Aquila verreauxii (Verreauxs' eagle, Black eagle) 

Witkruisarend [Afrikaans]; Ukhozi (generic term for eagle), Untsho [Xhosa]; uKhozi (generic term for eagle) [Zulu]; Ngongo zonsavagani [Kwangali]; Mojalipela, Moja-lipela, Seoli, Ntsu [South Sotho]; Rovambira [Shona]; Ghama (generic term for eagle) [Tsonga]; Ntsu, Ntswi (generic terms for eagles) [Tswana]; Zwarte arend [Dutch]; Aigle de Verreaux [French]; Felsenadler, Kaffernadler [German]; Įguia-preta [Portuguese]

Life > Eukaryotes > Opisthokonta > Metazoa (animals) > Bilateria > Deuterostomia > Chordata > Craniata > Vertebrata (vertebrates)  > Gnathostomata (jawed vertebrates) > Teleostomi (teleost fish) > Osteichthyes (bony fish) > Class: Sarcopterygii (lobe-finned fish) > Stegocephalia (terrestrial vertebrates) > Tetrapoda (four-legged vertebrates) > Reptiliomorpha > Amniota > Reptilia (reptiles) > Romeriida > Diapsida > Archosauromorpha > Archosauria > Dinosauria (dinosaurs) > Saurischia > Theropoda (bipedal predatory dinosaurs) > Coelurosauria > Maniraptora > Aves (birds) > Order: Falconiformes > Family: Accipitridae > Genus: Aquila

Aquila verreauxii (Verreauxs' eagle, Black eagle) 

Verraux's eagle subadult, Karoo National Park, South Africa. [photo Trevor Hardaker ©]

Aquila verreauxii (Verreauxs' eagle, Black eagle)  Aquila verreauxii (Verreauxs' eagle, Black eagle) 
Verraux's eagle adult, Langebaan, South Africa
. [photo Trevor Hardaker ©]
Verraux's eagle, Langebaan, South Africa. [photo Trevor Hardaker ©]

Distribution and habitat

It's distribution is strongly linked to that of the rock hyraxes, occurring from Eritrea through Ethiopia, Kenya, Tanzania and Zambia to South Africa. In southern Africa, it is locally fairly common in Zimbabwe, Namibia and South Africa, marginally extending into eastern Botswana and western Mozambique. It generally prefers mountains and other rocky habitats with cliffs.

Distribution of Verreaux's eagle in southern Africa, based on statistical smoothing of the records from first SA Bird Atlas Project (© Animal Demography unit, University of Cape Town; smoothing by Birgit Erni and Francesca Little). Colours range from dark blue (most common) through to yellow (least common). See here for the latest distribution from the SABAP2.  

Predators and parasites

The chicks are prey of the following animals

Movements and migrations

Adults are resident, but juveniles and immature birds are nomadic.


It mainly eats mammals, especially rock hyraxes, doing most of its hunting from a perch, from which it descends to pluck prey from the ground. It often hunts in pairs, so that one bird can flush prey by skimming the rockface, while the other follows to strike; they share the meat afterwards. It tends to hunt rock hyraxes in the early morning and evening, when they take up exposed positions to warm up; it sometimes surprises the hyraxes to such an extent that they fall down the rockface to their deaths. The following food items have been recorded in its diet:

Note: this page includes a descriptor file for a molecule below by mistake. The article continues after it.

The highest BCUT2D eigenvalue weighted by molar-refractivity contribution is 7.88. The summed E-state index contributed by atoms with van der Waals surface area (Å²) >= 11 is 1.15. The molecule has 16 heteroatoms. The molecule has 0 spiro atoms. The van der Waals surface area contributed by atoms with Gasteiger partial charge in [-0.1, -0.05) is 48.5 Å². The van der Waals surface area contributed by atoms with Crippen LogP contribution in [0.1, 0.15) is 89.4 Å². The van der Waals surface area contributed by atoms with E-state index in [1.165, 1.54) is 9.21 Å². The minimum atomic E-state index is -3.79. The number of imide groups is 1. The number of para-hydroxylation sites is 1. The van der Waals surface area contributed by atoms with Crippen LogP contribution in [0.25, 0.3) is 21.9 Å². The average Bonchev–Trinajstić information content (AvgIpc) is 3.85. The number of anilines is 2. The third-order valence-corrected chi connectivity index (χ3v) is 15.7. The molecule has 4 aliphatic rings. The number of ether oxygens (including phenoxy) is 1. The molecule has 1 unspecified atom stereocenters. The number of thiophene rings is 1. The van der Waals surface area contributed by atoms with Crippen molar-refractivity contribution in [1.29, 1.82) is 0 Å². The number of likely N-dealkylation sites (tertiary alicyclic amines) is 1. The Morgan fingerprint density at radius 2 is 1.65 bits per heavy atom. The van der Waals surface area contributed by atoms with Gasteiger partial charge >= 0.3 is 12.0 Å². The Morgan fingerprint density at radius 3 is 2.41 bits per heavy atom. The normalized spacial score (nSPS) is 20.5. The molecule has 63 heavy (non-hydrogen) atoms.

• Monogamous, territorial solitary nester, alternating between up to five different nest sites from one breeding season to the next, although it often favours one of them and uses it for many years.
  • The nest (see image below) is built by both sexes in six weeks to four months, consisting of a large platform of sticks with a cup lined with green leaves. It is typically placed on a steep and inaccessible cliff, although it may also use a tree, such as Mountain-acacia (Brachystegia glaucescens), Euporbia, Baobab (Adansonia digitata) or Stone pine (Pinus pinea). It rarely uses a man-made structure, or it can even take over the nest of another bird, such as the African fish-eagle, instead of building its own.
Aquila verreauxii (Verreauxs' eagle, Black eagle)

Verreaux's eagle nest, Mokopane, South Africa. [photo Warwick Tarboton ©]

  • Egg-laying season is from April-July, peaking in June.
  • It lays 1-2 eggs, which are mainly incubated by the female for about 44-48 days, while the male feeds her at the nest.
  • The chicks are fed by the female with food provided by the male, and can already feed themselves at four weeks. If there are two chicks, the older one relentlessly attacks its younger sibling until it dies, regardless of the fact that they are both cared for and fed equally. The surviving chick leaves the nest at about 90-98 days old, and is chased out of the territory by its parents about four months later.


Not threatened globally, with a remarkably stable population in southern Africa, although it is Near-threatened in Namibia due to its small population there.


  • Hockey PAR, Dean WRJ and Ryan PG 2005. Roberts - Birds of southern Africa, VIIth ed. The Trustees of the John Voelcker Bird Book Fund, Cape Town. 



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